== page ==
Jan 26, 2018
Residents across the country have their binoculars at the ready and are preparing to participate in the annual wildlife survey, which will be taking place from Saturday 27th until Monday 29th January.
In preparation for the national birdwatch, Appleby House has been making home-made fat balls to feed the birds. Residents are also looking forward to a visit from Epsom Primary School pupils, who will be joining residents for the bird count.
Field Lodge will be visited by the Raptor Foundation, when residents will be able to learn all about birds of prey. Residents here have also been making home-made bird food in preparation for the birdwatch, and one resident has even put their DIY skills to test by building bird boxes.
Residents at Heather View are looking forward to a visit from the RSPB, who will give a short talk on garden birds. Nearby at Bowes House in Hailsham, Kim Parks, a local wildlife photographer, will be presenting a slide show on local birdlife to the residents.
Meanwhile, Priors House are delighted to host Simon Watts from ‘Wild Presentations’. Simon, who has appeared on BBC’s Springwatch, will give a talk on birds, as well as inviting residents and their families to participate in a live bird count.
Spending time outside and connecting with nature has great benefits for both physical and mental wellbeing, which is important for older people, and particularly for those living with dementia.
Priors House home manager, Francine Summers, explained why the home is one of the many Care UK care homes taking part in this year’s RSPB Big Garden Birdwatch: “Spending time outdoors is extremely important for both physical and mental wellbeing, and has many benefits for older people, particularly those who are living with dementia.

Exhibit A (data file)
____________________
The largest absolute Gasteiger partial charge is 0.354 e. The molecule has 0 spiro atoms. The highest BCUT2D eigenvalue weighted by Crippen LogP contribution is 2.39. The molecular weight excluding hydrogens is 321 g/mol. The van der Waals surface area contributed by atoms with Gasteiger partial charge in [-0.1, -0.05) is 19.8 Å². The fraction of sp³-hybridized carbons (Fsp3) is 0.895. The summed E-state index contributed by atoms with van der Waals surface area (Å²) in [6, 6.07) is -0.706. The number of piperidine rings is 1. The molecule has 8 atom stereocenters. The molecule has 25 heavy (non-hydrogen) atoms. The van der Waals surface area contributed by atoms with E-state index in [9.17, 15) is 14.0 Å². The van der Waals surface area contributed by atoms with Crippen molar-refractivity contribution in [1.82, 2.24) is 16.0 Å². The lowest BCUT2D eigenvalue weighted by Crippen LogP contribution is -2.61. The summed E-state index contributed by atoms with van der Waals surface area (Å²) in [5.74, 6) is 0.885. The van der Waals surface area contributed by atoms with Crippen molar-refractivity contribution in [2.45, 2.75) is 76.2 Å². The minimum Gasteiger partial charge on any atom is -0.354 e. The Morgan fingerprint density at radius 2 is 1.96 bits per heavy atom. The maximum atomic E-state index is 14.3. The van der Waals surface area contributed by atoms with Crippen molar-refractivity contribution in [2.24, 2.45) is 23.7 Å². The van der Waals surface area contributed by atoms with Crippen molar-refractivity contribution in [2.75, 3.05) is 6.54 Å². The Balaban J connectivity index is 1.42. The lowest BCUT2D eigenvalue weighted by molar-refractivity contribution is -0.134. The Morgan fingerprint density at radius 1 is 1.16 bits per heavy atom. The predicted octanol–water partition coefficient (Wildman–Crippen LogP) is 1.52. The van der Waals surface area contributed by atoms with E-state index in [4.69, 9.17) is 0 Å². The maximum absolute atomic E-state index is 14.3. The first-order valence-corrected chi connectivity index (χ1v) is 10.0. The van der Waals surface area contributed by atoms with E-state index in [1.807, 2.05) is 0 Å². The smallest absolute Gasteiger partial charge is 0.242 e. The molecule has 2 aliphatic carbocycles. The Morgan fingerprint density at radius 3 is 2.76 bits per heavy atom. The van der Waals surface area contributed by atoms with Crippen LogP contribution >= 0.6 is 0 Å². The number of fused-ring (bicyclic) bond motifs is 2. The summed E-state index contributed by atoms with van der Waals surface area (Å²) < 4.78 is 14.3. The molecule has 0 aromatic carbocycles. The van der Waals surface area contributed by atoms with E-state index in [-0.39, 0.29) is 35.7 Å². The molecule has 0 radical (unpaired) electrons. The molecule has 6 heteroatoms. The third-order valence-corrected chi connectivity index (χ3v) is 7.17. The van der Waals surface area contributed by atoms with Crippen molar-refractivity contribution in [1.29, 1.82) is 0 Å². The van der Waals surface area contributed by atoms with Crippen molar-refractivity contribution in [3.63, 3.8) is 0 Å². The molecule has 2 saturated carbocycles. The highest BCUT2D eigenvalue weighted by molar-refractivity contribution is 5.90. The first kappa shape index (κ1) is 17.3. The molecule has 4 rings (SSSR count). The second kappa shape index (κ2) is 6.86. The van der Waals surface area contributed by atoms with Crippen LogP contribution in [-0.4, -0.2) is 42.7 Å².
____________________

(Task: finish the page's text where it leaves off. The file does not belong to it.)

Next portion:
“Birdwatching has always been a popular past time - from the avid twitcher chasing sightings of nationally rare birds to those who simply liked to feed the ducks and swans in the park. This widespread interest in birds means that it can also be a valuable reminiscence activity with all sorts of older people. The colourful plumage, songs or just squabbles of starlings over the seed feeder can, with a little careful prompting, bring back all sorts of long lost memories. It’s a wonderful way to start a conversation with someone who may be increasingly reluctant to speak and it can bridge generations when older people share their memories and knowledge with the grandchildren or visiting school children.”
Residents at Knebworth will be joined by the British Falconry Association, where they will be able to get up close and personal with a variety of birds of prey.
Silversprings are looking forward to a visit from Kala, ‘The Owl Lady’ who will be bringing a variety of species of owls.
Abney Court will be joined by RSPB Stockport to assist in counting the birds. Residents will then take part in a walk in Abney Park to count and photograph the birds spotted. Lauder Lodge in Edinburgh are delighted to be hosting a day of bird watching, bird box building and making natural bird food with pupils from Towerbank Primary School.
The RSPB Big Garden Birdwatch has taken place annually over the last 38 years, with the information collected each year helping the RSPB form a picture of bird populations across the country and highlighting any trends or changes. For more information, please go to www.rspb.org.uk.
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